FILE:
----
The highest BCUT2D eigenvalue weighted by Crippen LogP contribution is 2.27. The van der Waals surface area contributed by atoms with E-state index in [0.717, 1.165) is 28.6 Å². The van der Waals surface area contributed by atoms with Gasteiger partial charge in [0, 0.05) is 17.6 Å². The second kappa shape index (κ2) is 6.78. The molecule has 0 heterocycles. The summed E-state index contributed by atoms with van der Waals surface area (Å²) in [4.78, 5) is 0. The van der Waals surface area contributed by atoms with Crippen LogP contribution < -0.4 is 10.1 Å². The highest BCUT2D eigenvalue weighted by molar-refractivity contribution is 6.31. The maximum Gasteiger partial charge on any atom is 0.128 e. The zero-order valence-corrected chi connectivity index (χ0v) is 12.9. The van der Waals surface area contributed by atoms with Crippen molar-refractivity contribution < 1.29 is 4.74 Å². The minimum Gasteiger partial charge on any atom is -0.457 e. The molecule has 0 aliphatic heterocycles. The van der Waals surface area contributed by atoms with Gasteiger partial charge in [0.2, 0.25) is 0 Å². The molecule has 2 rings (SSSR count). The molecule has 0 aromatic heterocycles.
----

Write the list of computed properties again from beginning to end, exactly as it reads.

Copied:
The highest BCUT2D eigenvalue weighted by Crippen LogP contribution is 2.27. The van der Waals surface area contributed by atoms with E-state index in [0.717, 1.165) is 28.6 Å². The van der Waals surface area contributed by atoms with Gasteiger partial charge in [0, 0.05) is 17.6 Å². The second kappa shape index (κ2) is 6.78. The molecule has 0 heterocycles. The summed E-state index contributed by atoms with van der Waals surface area (Å²) in [4.78, 5) is 0. The van der Waals surface area contributed by atoms with Crippen LogP contribution < -0.4 is 10.1 Å². The highest BCUT2D eigenvalue weighted by molar-refractivity contribution is 6.31. The maximum Gasteiger partial charge on any atom is 0.128 e. The zero-order valence-corrected chi connectivity index (χ0v) is 12.9. The van der Waals surface area contributed by atoms with Crippen molar-refractivity contribution < 1.29 is 4.74 Å². The minimum Gasteiger partial charge on any atom is -0.457 e. The molecule has 0 aliphatic heterocycles. The van der Waals surface area contributed by atoms with Gasteiger partial charge in [0.2, 0.25) is 0 Å². The molecule has 2 rings (SSSR count). The molecule has 0 aromatic heterocycles.